Most of existing detection pipelines treat object proposals independently and predict bounding box locations and classification scores over them separately. However, the important semantic and spatial layout correlations among proposals are often ignored, which are actually useful for more accurate object detection. In this work, we propose a new EM-like group recursive learning approach to iteratively refine object proposals by incorporating such context of surrounding proposals and provide an optimal spatial configuration of object detections. In addition, we propose to incorporate the weakly-supervised object segmentation cues and region-based object detection into a multi-stage architecture in order to fully exploit the learned segmentation features for better object detection in an end-to-end way. The proposed architecture consists of three cascaded networks which respectively learn to perform weakly-supervised object segmentation, object proposal generation and recursive detection refinement. Combining the group recursive learning and the multi-stage architecture provides competitive mAPs of 78.6% and 74.9% on the PASCAL VOC2007 and VOC2012 datasets respectively, which outperforms many well-established baselines   significantly.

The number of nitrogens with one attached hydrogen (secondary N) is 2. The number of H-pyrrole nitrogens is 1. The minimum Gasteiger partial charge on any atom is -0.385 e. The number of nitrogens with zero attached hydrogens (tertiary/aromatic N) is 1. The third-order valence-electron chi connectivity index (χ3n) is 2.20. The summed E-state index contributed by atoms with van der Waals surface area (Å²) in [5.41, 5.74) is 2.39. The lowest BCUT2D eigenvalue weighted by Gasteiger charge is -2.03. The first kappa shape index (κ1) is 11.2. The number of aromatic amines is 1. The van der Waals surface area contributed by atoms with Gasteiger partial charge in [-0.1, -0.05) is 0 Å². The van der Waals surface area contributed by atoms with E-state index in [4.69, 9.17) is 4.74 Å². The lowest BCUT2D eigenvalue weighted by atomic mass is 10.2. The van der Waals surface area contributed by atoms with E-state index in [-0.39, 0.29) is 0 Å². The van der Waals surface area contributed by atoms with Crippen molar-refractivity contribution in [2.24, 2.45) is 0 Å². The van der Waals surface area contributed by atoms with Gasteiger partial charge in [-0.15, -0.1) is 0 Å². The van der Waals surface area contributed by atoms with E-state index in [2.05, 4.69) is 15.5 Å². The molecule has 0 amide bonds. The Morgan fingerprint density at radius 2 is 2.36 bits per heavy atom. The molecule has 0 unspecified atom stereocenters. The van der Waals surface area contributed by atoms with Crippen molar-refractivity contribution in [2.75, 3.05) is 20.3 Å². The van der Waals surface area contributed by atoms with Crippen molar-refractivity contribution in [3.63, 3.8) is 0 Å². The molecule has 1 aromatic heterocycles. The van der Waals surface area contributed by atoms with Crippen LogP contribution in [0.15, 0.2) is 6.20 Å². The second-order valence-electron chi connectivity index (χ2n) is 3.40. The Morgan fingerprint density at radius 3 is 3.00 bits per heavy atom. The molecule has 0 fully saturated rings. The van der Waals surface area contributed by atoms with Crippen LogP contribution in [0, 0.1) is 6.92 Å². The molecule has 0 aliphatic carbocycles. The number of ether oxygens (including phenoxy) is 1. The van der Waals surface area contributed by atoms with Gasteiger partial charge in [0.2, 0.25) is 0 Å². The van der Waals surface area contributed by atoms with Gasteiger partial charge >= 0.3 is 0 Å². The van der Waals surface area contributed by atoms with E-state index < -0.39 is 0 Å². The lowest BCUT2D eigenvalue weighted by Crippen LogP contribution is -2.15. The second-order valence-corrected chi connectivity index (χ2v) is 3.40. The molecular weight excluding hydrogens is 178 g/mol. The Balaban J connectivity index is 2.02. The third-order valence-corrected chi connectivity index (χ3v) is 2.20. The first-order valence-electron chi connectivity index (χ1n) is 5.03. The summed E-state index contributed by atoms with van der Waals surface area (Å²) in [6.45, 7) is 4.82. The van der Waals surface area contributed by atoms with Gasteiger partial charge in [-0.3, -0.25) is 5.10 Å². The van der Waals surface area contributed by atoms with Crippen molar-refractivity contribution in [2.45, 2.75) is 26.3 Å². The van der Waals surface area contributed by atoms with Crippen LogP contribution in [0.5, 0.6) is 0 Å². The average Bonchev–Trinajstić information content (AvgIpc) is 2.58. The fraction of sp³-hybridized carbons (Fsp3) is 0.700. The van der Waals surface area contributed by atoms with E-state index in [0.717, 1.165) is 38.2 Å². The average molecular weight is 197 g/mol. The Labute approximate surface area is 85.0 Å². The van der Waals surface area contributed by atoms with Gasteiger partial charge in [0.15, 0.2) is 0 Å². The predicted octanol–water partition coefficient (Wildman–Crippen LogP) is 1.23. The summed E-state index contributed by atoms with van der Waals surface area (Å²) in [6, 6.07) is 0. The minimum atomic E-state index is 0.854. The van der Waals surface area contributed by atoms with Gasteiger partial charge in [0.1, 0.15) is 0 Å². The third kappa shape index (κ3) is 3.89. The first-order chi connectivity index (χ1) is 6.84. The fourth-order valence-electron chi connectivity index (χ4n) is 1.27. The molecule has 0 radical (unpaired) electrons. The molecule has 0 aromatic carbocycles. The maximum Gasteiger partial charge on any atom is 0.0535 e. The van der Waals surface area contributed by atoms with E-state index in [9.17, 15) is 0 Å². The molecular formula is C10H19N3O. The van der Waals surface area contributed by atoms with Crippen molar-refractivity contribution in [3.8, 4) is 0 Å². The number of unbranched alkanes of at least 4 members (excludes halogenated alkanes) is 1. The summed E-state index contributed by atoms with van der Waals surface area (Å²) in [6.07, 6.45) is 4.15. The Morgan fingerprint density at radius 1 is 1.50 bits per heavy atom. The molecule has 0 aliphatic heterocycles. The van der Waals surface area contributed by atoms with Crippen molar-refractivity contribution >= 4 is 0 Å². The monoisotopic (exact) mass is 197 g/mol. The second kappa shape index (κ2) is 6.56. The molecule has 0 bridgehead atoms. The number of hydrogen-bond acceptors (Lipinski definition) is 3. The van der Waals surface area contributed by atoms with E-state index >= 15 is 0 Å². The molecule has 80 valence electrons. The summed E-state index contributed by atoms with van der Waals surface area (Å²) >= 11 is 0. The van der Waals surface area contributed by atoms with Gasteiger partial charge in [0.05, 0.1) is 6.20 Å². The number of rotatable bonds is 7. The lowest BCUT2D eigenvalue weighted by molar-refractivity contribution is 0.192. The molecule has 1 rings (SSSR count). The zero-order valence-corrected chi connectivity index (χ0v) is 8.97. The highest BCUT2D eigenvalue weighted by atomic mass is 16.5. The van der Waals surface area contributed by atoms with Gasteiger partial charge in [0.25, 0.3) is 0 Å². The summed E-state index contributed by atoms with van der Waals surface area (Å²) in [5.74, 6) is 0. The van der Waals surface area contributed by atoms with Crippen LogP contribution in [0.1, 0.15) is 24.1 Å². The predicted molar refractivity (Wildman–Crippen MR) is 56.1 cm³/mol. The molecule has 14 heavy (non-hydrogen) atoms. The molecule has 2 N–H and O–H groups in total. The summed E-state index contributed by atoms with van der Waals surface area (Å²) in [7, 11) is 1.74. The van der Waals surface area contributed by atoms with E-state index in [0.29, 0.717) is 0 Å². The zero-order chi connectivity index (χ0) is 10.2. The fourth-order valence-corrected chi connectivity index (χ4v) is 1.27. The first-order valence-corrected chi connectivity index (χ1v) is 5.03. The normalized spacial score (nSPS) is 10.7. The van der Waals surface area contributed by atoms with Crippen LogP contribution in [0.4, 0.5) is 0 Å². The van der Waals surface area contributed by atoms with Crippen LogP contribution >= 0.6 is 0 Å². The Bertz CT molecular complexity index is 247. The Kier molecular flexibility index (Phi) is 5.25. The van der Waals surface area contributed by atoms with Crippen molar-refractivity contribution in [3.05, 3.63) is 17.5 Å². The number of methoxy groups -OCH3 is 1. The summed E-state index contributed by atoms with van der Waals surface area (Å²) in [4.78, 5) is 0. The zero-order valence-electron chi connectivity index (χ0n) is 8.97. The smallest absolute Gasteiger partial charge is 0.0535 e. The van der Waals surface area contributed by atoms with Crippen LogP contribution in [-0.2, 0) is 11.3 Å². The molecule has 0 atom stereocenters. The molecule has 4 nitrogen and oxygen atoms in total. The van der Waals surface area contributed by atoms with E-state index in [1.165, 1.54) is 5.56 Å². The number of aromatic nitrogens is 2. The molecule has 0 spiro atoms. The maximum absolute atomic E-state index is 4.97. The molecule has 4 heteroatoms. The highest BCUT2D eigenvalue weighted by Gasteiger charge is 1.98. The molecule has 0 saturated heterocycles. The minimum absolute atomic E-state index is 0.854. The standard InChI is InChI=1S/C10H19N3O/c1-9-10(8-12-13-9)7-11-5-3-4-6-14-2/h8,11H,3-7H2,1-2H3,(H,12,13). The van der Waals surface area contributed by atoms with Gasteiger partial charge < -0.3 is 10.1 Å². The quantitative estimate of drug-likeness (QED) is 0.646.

A growing branch of computer vision is object detection. Object detection is used in many applications such as industrial process, medical imaging analysis, and autonomous vehicles. The ability to detect objects in videos is crucial. Object detection systems are trained on large image datasets. For applications such as autonomous vehicles, it is crucial that the object detection system can identify objects through multiple frames in video. There are many problems with applying these systems to video. Shadows or changes in brightness that can cause the system to incorrectly identify objects frame to frame and cause an unintended system response. There are many neural networks that have been used for object detection and if there was a way of connecting objects between frames then these problems could be eliminated. For these neural networks to get better at identifying objects in video, they need to be re-trained. A dataset must be created with images that represent consecutive video frames and have matching ground-truth layers. A method is proposed that can generate these datasets. The ground-truth layer contains only moving objects. To generate this layer, FlowNet2-Pytorch was used to create the flow mask using the novel Magnitude Method. As well, a segmentation mask will be generated using networks such as Mask R-CNN or Refinenet. These segmentation masks will contain all objects detected in a frame. By comparing this segmentation mask to the flow mask ground-truth layer, a loss function is generated. This loss function can be used to train a neural network to be better at making consistent predictions on video. The system was tested on multiple video samples and a loss was generated for each frame, proving the Magnitude Method's ability to be used to train object detection neural networks in future work.